This is part of a larger project to help people effectively utilize advance care planning for behavioral health care, as well as for end-of-life and general health care, in one holistic, legally enforceable document. Despite increased public awareness of end-of-life treatment issues, only 25-30% of adults have completed an advance directive to guide their treatment; among persons with serious mental illness, fewer than 10% have done so. Research shows: when people are offered non-directive assistance ("facilitation"), most complete an advance directive; people with serious mental illness produce effective advance directives with such assistance; and people with serious mental illness who complete an advance directive for behavioral health care experience increased stability and wellness in their lives, as well as reduced instances of coercive treatment during crises. The app will provide an easy-to-use platform that can significantly enhance the capacity to reach and assist people. It will include information and guidance (including a Q&A) and the ability to choose sections/topics for which a person wants to provide instructions. With the app, a person can seamlessly complete, sign (with witnesses), save and send an advance directive to others, all without the need for a printer, paper, scanner or other device.
Although there are websites with generic advance directive forms to fill out and print, and there are apps (e.g., the ABA's "My Health Care Wishes") where people can store their advance directives, this is the only app that enables a person to electronically complete, sign (with witnesses), save and send a tailored advance directive. By enabling all of these steps to be carried out seamlessly, using technology now preferred by many adults, this app can dramatically improve the willingness and capacity of individuals to complete their advance directives and distribute them to their agents, doctors and others. Last year, one of our team partners won the American Bar Association’s “Hackness to Justice” award for his prototype of a basic AD facilitation app based on Massachusetts law. Our project seeks to grow that innovation by developing and disseminating an even more comprehensive app that includes coverage of behavioral health care.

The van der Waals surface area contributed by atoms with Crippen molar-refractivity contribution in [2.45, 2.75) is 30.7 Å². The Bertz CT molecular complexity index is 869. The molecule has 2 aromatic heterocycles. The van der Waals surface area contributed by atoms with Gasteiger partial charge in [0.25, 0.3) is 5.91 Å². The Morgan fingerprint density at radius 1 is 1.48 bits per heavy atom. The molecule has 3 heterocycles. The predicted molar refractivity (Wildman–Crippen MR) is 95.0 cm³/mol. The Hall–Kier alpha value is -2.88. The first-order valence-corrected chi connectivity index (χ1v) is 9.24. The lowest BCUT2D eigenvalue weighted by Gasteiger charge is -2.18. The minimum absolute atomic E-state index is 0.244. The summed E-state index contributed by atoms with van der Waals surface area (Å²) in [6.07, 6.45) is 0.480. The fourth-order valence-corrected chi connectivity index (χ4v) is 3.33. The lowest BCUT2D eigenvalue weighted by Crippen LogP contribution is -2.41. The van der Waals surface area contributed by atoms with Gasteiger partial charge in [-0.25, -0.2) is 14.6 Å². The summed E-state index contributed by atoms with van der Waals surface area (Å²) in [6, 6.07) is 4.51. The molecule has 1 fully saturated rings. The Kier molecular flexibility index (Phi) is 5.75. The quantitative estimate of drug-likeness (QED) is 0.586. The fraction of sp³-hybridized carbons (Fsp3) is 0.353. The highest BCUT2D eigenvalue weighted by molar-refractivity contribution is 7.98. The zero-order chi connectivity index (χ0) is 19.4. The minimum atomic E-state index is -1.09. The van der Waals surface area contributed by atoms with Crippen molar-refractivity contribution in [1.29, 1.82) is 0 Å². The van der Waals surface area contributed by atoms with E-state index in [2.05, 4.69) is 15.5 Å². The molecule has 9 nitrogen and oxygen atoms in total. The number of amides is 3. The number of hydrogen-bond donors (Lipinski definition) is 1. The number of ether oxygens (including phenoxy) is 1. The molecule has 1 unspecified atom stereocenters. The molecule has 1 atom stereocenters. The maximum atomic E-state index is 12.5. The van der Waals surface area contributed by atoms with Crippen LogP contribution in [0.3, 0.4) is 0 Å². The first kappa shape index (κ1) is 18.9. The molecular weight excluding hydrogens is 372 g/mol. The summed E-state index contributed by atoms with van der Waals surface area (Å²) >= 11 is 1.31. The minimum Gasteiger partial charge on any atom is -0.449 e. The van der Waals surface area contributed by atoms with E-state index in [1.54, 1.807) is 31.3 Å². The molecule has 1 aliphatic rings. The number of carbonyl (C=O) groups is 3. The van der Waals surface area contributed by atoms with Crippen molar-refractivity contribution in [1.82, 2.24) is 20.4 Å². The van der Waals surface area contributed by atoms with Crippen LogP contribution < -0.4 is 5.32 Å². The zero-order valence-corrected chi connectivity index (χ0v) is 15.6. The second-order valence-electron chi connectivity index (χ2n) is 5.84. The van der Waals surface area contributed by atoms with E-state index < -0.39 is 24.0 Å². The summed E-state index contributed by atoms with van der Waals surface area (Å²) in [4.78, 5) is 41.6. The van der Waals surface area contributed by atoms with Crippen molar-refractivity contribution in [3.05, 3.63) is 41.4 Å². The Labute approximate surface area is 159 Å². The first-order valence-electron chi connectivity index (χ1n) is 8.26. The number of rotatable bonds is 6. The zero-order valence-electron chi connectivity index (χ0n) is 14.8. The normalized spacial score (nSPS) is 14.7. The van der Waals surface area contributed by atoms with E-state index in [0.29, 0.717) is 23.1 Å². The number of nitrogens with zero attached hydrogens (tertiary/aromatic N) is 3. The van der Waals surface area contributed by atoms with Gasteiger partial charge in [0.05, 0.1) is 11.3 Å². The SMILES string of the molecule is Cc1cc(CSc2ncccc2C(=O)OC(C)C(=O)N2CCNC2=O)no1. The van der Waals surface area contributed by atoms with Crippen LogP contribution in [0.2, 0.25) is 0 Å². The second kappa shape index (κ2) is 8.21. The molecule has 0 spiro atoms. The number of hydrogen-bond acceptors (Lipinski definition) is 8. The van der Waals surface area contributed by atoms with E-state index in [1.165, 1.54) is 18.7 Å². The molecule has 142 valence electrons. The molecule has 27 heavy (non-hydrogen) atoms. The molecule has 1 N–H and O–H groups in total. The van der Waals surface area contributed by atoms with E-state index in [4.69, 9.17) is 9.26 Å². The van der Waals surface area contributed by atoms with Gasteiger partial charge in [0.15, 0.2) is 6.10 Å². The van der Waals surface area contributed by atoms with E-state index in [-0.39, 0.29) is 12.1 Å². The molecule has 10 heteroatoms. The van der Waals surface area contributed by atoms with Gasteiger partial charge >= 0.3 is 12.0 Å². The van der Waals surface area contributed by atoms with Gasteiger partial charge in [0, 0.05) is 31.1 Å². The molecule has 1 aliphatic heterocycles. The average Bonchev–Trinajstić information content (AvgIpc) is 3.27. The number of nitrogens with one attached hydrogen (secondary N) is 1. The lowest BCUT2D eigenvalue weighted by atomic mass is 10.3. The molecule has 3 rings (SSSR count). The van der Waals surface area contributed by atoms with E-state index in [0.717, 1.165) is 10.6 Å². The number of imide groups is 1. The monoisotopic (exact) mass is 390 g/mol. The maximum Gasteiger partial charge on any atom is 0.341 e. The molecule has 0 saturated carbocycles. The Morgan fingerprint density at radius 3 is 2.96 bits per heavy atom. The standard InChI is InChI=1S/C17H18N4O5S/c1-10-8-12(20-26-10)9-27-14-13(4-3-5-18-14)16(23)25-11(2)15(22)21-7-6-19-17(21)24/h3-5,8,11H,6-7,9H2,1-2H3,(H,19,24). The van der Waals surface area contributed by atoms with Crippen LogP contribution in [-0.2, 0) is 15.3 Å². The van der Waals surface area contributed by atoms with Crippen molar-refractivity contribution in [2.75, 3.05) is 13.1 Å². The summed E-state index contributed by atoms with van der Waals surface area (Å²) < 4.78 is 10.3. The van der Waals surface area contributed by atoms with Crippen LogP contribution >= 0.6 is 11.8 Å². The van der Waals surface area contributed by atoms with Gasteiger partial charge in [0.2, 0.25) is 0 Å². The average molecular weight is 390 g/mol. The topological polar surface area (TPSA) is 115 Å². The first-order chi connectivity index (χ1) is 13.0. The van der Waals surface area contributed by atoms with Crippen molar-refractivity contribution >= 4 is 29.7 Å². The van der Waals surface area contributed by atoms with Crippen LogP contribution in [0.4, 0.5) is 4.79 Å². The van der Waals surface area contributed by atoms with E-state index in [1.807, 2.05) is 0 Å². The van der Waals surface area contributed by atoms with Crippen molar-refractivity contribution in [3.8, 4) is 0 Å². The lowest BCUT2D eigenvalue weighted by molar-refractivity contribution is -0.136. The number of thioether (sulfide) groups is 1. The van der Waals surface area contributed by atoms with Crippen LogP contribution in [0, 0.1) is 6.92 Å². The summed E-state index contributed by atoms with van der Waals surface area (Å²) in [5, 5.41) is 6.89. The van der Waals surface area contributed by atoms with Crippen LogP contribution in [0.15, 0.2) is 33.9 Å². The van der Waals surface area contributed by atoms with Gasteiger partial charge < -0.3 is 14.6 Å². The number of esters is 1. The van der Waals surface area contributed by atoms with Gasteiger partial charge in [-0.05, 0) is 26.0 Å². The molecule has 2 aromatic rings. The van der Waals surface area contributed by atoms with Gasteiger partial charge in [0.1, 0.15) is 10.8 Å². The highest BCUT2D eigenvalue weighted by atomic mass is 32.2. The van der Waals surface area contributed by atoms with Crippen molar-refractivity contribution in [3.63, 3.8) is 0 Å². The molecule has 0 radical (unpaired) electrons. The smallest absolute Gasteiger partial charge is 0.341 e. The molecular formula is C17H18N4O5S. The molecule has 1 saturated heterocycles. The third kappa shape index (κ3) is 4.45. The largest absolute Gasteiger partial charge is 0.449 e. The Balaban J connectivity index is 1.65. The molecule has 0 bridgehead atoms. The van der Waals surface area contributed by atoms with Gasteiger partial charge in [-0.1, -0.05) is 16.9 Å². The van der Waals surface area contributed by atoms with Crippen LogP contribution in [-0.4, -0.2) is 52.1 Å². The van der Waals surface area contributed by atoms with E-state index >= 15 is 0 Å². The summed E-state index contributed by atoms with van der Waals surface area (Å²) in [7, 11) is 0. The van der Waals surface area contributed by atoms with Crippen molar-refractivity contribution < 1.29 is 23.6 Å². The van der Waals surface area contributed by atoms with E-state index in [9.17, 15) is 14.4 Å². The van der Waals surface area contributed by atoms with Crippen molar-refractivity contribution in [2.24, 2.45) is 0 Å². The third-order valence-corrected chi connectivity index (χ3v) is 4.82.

Although this project is Virginia-based, it aims to produce information and materials that can support other jurisdictions/organizations and encourage wider adoption of advance directives that address behavioral health care, as well as general and end-of-life care. Approximately 29 other states and the District of Columbia have laws that explicitly allow the inclusion of behavioral health care instructions in ADs. Our team looks forward to freely sharing our work and expertise with other interested jurisdictions so that they can benefit from the lessons we have learned and adopt whatever might help them to avoid “reinventing the wheel." One of our partners, from Duke University, is involved in operating the National Resource Center for Psychiatric Advance Directives. Although the app we develop will be specific to Virginia law, we will make every effort to configurie this app to enhance the ability of programs in other states to adapt it to their state.
The Virginia Advance Directives project is founded on the notion that ADs, which strengthen health care recipients’ voice in their care and bridge communication gaps between providers, must be implemented through multi-stakeholder collaboration. We are fortunate to have resources and support from a variety of organizations that have been invested in the project since its beginning, including the Virginia Department of Behavioral Health and Disability Services, UVA’s Institute of Law, Psychiatry, and Public Policy, the Virginia Organization of Consumers Advocating Leadership, the disAbility Law Center of Virginia, Duke University, and more. The app project welcomes a new collaborator, Mr. Bill Palin. We have secured funding for the core team of individuals on the project each year since its inception. The Scattergood Innovation award will provide the needed funds for initiating this new area of our work, and our existing resources will allow us to sustain the innovation in the future.
By its nature, the development of an application such as this will provide the groundwork for replicating the program in other states. Our group will carefully document our own process and decision making so that we can provide a framework to others for replicating the application design process in their own jurisdictions. Mr. Palin will be able to share his expertise in terms of programming, as well as in terms of what is required by other states. Similarly, our team includes many other professionals with expertise in ADs who look forward to consulting with other states who might be interested in parsing their own AD laws and practices. Our group also hopes to seek additional funding in the future, which would allow us to provide more in-depth consultation and application design services to other states/institutions/organizations without requiring them to drum up funding or expertise from within.
The number of downloads can be tracked to determine how many people appear to be using the application. A brief survey may also be built into the app, which will ask users to provide some feedback. We will also track the number of providers to whom we introduce the application, as we hope to encourage providers to direct health care recipients to the application. We also have the ability to seek expert review and feedback from legal and health care professionals due to our many working relationships. We will also seek to track the number of ADs that are uploaded to the Virginia Advance Directive registry. We plan to build into the app a function for uploading to the registry (as well as emailing the AD to providers and loved ones), which will help encourage the important step of sharing one’s AD.